chuck&gail chuck&gail is offline
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Quote:
Originally Posted by Jim W View Post
What you should really do is weight each tire and axle load of a fully loaded trailer. Than the highest loaded tire weight for each axle will determined what the tire pressure should be.

As an example say you are using Michelins XPRIBS on you trailer, that are LT245/75R/16 LRE size tires. You need to weigh them individually to find out the proper load that that tire is supporting. Now one side of the axle tire load is 2600 lbs and the other side load is 2900 lbs than you will need to inflate the tires of that axle to 70 PSI. The 70 PSI will support 7625 LBS with this type of tire. The other axle may have a different air pressures depending on its supported load.

This is true for all RV tires all though most users of RVís just inflated them to the maximum tire inflation that is imbedded on the side wall.
Jim W.
We have weighed each wheel, set pressure to TIRE MANUFACTUERES recommendation for that load (per axle as said above) plus 5 psi for luck. Worked great so far for over 200,000 miles with only issues being a few repairable nail punctures.

Having said that, NONE of those miles were using Chinese tires. It is a choice.
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Old 07-21-2012, 01:59 PM
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JRTJH JRTJH is online now
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If you do decide to use the axle weight to establish tire pressure, make sure you're loaded the same way all the time and that when you do weigh, that the trailer weight is a "true representation" of what you really will be towing. Through the camping season the amount of "stuff" will increase as will the trailer weight. There's people on here who readily admit that they are still carrying "stuff" out to their trailer before almost every trip. Holding tanks are "sometimes full, sometimes empty, etc... All of this can dramatically change the axle weight of an RV.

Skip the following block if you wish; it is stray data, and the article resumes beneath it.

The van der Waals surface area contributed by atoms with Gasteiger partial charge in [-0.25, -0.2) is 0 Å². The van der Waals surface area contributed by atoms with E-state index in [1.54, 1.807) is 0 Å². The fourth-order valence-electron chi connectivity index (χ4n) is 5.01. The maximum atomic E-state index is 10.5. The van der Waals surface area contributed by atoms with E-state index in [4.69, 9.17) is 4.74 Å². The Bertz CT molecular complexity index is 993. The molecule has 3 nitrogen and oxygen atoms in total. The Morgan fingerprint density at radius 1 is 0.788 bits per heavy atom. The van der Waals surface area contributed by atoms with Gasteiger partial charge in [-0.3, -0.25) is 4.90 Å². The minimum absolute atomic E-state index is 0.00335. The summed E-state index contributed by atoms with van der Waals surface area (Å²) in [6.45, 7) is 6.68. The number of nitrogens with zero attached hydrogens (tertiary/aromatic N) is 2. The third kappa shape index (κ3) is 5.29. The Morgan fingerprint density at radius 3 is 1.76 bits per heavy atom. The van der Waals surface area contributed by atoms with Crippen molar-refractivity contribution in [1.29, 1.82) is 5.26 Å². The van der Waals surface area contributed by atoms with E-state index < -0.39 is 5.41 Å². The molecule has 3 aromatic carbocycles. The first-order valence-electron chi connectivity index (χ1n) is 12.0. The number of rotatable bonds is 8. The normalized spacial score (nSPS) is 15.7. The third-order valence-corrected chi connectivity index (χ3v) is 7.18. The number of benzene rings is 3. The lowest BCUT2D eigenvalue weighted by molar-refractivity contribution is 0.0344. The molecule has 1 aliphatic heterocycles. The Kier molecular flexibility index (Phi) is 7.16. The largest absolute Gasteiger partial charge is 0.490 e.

So, if you reduce the pressure to a "calculated axle weight" make sure the weight stays where you "calculated"

For most of us, it's simpler and much more efficient to go with the pressure recommendation of the trailer manufacturer (for the factory installed tire size) or to go with the max pressure recommended by the tire manufacturer (for increased tire size) Monitor for tread wear with an accurate treat measurement tool and if the center of the tread wears faster, reduce pressure to accommodate, but not below the manufacturer's recommendation. I've never had that occur in 40+ years of towing.

ST tires aren't like LT tires. They have a different sidewall construction and flexing of the sidewall creates heat which is any tire's enemy. In LT tires, if you add more weight, you add more pressure to support it. Although that "can be applied" to ST tires, to really be at the "gnat's behind" on pressure, you'd need to reweigh every tire before every trip (assuming the loaded weight changes) it's just simpler to run ST tires at the recommended pressures...

Just my practice and so far, I've been able to avoid any problems with tires..... your view may vary
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Last edited by JRTJH; 07-21-2012 at 02:03 PM.
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Old 07-21-2012, 03:38 PM
GMcKenzie GMcKenzie is offline
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I just inflate to the sidewall rating.

But, there is an old trick that may work well here,

Get a piece of chalk and make a line across the tread (from sidewall to sidewall). Roll the trailer forward a few feet so the tires rotate a few times. Look at the line. If the center rubs off faster, you are over inflated. If the edges rub off faster you are under inflated. The line should rub off uniformly for each tire. If one edge rubs off, you've got an alignment issue.

Make sure to do it with a normal load and completely hooked up.
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Old 07-21-2012, 06:25 PM
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CWtheMan CWtheMan is online now
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Here is a NHTSA reference that tells the reader straight out who is responsible for setting correct tire pressures. Remember, correct and recommended tire pressures are synonymous.

I post this reference because it makes it very clear that tire manufacturers DO NOT set tire pressures.

http://www.safercar.gov/Vehicle+Shop...nd+Load+Limits

Almost all load inflation tables found on the internet are without instructions. Thatís because they were written for the tire industry at large. On the same line, using scaled weight in conjunction with load inflation tables is also almost always without instructions. The key instruction missing is when using load inflation tables to adjust tire pressures is to NEVER use less than the recommended tire pressures found on the vehicle labeling or itís ownerís manual.

Vehicle tire pressures all revolve around the same regulations and the procedures remain consistent across all designs.

CW